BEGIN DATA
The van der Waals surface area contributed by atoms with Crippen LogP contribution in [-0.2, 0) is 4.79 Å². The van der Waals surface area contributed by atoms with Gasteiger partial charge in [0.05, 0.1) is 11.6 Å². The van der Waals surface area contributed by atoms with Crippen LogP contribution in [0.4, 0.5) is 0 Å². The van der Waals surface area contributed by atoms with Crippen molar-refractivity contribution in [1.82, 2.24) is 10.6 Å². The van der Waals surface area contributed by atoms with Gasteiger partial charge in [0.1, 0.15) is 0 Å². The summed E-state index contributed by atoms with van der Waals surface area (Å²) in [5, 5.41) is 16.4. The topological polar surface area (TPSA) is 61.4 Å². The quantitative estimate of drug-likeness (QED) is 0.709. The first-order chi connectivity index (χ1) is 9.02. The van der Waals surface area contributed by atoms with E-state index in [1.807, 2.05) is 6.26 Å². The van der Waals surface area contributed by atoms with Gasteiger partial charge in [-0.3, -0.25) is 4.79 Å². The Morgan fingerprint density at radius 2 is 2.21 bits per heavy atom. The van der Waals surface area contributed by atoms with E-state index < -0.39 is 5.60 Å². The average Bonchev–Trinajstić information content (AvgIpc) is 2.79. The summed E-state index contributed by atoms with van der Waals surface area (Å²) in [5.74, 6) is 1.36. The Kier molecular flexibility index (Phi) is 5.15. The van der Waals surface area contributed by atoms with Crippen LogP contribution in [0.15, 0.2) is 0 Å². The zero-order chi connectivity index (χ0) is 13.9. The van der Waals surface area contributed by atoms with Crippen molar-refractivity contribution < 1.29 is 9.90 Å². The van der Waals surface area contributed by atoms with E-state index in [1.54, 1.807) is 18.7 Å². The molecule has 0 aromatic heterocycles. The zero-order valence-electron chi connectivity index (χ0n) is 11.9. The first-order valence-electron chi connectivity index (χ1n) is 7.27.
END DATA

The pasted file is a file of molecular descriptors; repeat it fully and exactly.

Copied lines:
The van der Waals surface area contributed by atoms with Crippen LogP contribution in [-0.2, 0) is 4.79 Å². The van der Waals surface area contributed by atoms with Gasteiger partial charge in [0.05, 0.1) is 11.6 Å². The van der Waals surface area contributed by atoms with Crippen LogP contribution in [0.4, 0.5) is 0 Å². The van der Waals surface area contributed by atoms with Crippen molar-refractivity contribution in [1.82, 2.24) is 10.6 Å². The van der Waals surface area contributed by atoms with Gasteiger partial charge in [0.1, 0.15) is 0 Å². The summed E-state index contributed by atoms with van der Waals surface area (Å²) in [5, 5.41) is 16.4. The topological polar surface area (TPSA) is 61.4 Å². The quantitative estimate of drug-likeness (QED) is 0.709. The first-order chi connectivity index (χ1) is 9.02. The van der Waals surface area contributed by atoms with E-state index in [1.807, 2.05) is 6.26 Å². The van der Waals surface area contributed by atoms with Gasteiger partial charge in [-0.3, -0.25) is 4.79 Å². The Morgan fingerprint density at radius 2 is 2.21 bits per heavy atom. The van der Waals surface area contributed by atoms with E-state index < -0.39 is 5.60 Å². The average Bonchev–Trinajstić information content (AvgIpc) is 2.79. The summed E-state index contributed by atoms with van der Waals surface area (Å²) in [5.74, 6) is 1.36. The Kier molecular flexibility index (Phi) is 5.15. The van der Waals surface area contributed by atoms with Crippen LogP contribution in [0.15, 0.2) is 0 Å². The zero-order chi connectivity index (χ0) is 13.9. The van der Waals surface area contributed by atoms with Crippen molar-refractivity contribution < 1.29 is 9.90 Å². The van der Waals surface area contributed by atoms with E-state index in [1.54, 1.807) is 18.7 Å². The molecule has 0 aromatic heterocycles. The zero-order valence-electron chi connectivity index (χ0n) is 11.9. The first-order valence-electron chi connectivity index (χ1n) is 7.27.